“Nobody likes us. It’s easy to bash us.” The words of the boss of the oil industry body won’t come as a surprise to many and perhaps sum up the feelings of sections of society too.
But there is little doubt in my conversations with those in the sector in recent weeks that, behind the words, they’ve understood the political mood has been changing around them.
It has seen them ramp up their counter campaign to the windfall tax, or the ‘Energy Profits Levy’ as the UK Government would like it to be known.
Time again they have made the point that the industry is already taxed, through various means, by around 40% and more might put off investment and risk jobs.
This new windfall tax – announced by the Chancellor Rishi Sunak on Thursday – will add another 25% on top of what they already pay.
One-by-one, as the likes of Shell and BP announced billions in profits, opposition parties, environmental and poverty campaigners lined up to demand they pay more to help tackle the cost-of-living crisis.
After all, the rise in the oil price has mainly been fuelled by the war in Ukraine and the oil companies haven’t really had to work for this additional revenue.
There is little sympathy among the public for the oil firms as the energy price cap increased in April amid warnings of another £800 rise in October.
The UK Government suggests that the new tax will raise about £5bn over the next year and go towards paying for additional support the Chancellor announced for households.
The sector says it is already due to pay nearly £8bn in taxes this year, or around £279 for each household in the UK.
Deirdre Michie, chief executive of industry body OEUK, said: “This is a disappointing and worrying development for the industry, the shockwaves of which will be felt in offshore energy jobs and communities, and by consumers, for years to come.”
Drill beyond the headlines of the windfall tax, though, and there are some interesting details for both the sector and environmental campaigners alike.
The new tax won’t really be a ‘one-off’ because a ‘sunset clause’ will allow it to run until the end of 2025.
The Chancellor said the levy would be phased out when oil and gas prices “return to historically more normal levels”.
The question is, who or by what benchmark exactly do you decide that and how long would a ‘phase out’ period be?
Then there is the ‘super-deduction’, as the UK Government has called it.
That will be a tax relief if firms invest, but interestingly to “encourage firms to invest in oil and gas extraction” in the UK.
Much of the billions of pounds of investment announced by both Shell and BP were in greener technologies and renewables.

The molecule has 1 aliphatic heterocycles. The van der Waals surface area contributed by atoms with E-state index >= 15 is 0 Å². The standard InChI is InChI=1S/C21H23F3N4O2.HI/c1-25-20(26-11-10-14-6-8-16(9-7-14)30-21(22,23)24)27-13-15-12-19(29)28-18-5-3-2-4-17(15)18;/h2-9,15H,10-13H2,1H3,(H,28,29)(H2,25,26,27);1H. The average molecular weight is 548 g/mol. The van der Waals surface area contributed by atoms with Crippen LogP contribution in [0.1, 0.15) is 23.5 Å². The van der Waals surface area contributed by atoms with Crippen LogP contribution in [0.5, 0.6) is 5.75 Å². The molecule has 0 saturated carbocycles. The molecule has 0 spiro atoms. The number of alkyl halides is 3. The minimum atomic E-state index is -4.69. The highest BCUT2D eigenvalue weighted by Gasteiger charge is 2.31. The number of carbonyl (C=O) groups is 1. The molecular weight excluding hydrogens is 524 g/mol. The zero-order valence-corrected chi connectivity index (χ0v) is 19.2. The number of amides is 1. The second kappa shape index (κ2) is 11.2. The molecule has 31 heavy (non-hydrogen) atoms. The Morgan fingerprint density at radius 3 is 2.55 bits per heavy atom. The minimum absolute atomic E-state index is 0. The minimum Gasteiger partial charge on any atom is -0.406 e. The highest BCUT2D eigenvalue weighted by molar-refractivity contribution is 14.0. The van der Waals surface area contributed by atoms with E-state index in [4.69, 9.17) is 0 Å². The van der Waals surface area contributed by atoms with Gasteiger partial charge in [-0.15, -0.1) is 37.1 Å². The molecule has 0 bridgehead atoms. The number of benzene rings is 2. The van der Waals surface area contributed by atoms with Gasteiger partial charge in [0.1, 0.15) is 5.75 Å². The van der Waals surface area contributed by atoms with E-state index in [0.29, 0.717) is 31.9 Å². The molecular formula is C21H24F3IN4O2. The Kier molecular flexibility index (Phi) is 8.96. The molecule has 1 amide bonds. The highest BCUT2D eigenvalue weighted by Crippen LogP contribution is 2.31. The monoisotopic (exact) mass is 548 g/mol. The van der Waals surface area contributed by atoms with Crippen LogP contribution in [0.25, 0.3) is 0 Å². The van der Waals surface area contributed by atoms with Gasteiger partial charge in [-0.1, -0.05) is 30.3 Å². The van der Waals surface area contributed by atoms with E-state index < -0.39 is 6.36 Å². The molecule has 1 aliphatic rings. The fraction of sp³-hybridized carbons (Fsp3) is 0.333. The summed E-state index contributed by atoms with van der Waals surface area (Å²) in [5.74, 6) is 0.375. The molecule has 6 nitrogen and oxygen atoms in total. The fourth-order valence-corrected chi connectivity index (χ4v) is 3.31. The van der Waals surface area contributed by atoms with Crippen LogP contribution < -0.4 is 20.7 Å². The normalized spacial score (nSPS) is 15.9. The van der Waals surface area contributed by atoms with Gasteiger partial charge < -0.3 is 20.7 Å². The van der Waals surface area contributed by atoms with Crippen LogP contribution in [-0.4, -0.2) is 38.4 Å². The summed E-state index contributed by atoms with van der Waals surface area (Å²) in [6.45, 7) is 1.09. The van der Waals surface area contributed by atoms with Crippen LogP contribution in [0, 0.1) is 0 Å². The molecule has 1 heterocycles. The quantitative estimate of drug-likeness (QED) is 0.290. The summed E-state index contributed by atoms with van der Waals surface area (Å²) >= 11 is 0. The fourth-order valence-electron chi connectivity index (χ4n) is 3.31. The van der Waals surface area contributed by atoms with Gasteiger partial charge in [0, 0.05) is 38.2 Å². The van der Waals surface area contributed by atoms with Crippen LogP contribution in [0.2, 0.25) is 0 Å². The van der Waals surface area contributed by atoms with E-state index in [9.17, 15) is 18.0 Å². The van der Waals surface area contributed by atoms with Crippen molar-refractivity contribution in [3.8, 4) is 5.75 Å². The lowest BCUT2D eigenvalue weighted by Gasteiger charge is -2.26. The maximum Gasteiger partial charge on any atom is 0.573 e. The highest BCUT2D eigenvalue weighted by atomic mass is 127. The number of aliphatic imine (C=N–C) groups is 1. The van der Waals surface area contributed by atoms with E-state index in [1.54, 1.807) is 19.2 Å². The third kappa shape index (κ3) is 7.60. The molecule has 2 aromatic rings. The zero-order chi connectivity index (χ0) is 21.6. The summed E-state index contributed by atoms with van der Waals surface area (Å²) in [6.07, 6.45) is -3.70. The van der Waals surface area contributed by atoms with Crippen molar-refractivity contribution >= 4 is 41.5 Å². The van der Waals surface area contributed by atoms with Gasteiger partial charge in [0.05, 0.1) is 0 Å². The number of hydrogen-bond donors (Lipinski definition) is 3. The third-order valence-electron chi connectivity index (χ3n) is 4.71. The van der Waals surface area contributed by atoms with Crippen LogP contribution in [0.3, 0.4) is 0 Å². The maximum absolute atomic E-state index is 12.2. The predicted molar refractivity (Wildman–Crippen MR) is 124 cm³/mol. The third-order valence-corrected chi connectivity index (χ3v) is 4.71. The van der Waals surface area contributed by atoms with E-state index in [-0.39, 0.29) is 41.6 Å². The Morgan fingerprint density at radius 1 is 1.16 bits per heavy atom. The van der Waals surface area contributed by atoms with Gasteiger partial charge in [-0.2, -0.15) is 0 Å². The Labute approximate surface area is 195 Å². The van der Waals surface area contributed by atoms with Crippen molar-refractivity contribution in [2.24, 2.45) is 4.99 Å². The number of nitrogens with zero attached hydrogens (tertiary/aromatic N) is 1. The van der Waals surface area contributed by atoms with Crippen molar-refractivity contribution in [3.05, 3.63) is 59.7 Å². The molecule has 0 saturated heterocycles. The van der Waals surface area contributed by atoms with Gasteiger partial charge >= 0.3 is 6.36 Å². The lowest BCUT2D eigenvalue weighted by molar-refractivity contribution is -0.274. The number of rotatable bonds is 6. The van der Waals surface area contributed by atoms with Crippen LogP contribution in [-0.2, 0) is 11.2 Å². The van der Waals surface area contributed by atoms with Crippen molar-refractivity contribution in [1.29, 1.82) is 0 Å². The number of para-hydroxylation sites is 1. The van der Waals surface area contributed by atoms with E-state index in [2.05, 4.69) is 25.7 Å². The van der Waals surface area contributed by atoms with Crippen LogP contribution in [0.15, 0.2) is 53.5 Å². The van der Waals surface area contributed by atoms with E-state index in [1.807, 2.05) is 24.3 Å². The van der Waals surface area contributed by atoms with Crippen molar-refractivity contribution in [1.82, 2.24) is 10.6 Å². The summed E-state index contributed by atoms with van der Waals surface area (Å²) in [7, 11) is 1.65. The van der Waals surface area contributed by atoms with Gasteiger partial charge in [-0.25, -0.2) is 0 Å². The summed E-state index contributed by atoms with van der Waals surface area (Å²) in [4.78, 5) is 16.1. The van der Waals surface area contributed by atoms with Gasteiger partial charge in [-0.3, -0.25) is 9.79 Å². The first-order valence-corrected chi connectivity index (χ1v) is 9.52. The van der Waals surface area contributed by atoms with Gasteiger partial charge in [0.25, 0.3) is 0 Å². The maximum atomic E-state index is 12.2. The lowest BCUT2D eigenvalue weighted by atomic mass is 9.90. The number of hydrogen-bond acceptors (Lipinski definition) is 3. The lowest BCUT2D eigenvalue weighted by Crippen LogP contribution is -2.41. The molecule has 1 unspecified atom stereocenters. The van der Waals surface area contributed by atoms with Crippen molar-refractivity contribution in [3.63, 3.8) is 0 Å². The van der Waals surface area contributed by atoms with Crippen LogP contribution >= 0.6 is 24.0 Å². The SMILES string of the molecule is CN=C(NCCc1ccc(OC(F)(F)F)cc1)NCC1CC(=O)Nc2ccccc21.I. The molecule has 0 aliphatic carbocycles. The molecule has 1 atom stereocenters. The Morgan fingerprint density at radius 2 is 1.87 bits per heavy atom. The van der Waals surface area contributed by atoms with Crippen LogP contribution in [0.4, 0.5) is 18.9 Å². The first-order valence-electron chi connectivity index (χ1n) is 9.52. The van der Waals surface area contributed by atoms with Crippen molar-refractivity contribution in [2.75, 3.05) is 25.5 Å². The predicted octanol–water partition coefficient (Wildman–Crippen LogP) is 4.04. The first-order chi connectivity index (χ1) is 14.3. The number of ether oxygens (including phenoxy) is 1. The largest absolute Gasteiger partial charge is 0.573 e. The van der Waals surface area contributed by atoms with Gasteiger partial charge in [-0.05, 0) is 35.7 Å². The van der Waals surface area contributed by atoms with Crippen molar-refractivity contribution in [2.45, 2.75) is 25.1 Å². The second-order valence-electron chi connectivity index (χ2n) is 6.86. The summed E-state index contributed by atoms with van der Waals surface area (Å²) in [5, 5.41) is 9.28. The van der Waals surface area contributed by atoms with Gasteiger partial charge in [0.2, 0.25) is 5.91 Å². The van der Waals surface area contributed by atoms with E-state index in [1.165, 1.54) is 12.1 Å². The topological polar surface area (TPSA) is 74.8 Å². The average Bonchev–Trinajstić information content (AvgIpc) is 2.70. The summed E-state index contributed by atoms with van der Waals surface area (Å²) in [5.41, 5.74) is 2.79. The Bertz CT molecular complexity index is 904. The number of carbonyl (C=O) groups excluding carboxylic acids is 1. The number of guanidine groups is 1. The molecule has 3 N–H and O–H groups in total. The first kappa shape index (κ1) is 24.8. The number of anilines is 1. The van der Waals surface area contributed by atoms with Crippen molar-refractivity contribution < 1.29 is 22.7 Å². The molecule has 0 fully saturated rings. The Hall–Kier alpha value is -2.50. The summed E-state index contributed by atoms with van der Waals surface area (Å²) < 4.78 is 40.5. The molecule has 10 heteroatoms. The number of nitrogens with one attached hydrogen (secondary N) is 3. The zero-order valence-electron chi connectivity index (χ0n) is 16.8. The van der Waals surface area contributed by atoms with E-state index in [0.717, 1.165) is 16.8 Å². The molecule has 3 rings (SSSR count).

The Scottish Greens called this a “perverse incentive”. They added: “Big energy companies will be allowed to dodge the windfall tax if they spend more money drilling for oil and gas in UK waters, despite clear warnings that the planet is at its tipping point and needs to move away from fossil fuels immediately.”
It has been, politically, a rollercoaster of a year for the oil industry.
Ahead of the COP26 climate summit in Glasgow, the debate was how quickly we could move away from fossil fuels while protecting jobs and demands the pace increased.
However, when Russia invaded Ukraine, it threw energy security into the spotlight and that prompted the UK Government to look at increasing drilling in the North Sea.
Now, these firms have found themselves the target of growing anger among many as bills rise.
A criticism of the oil sector by campaigners is that many big firms don’t pay taxes as they get relief from the government.
But the Chancellor’s announcement includes a clause which says companies won’t be able to offset previous losses or expenditure on things like decommissioning against profits to reduce the tax they pay.
Rishi Sunak likes to think that this tax will both help households and increase the investment of the oil sector in the UK.
The boss of BP has already said a windfall tax won’t impact planned investment, but that doesn’t bring into question anything else they have planned.
Campaigners say, though, that they don’t believe companies that are making billions will really give that up and leave the UK.
This isn’t the first windfall tax we’ve seen, and it isn’t the first on North Sea firms either.
Politically, this has bought some time for the Chancellor, although he has been slow in responding to opposition calls for it.
The reality, though, will be set out in the months ahead to see if, as energy prices rise, this £5bn will be enough and if oil companies decide to turn their back on the North Sea.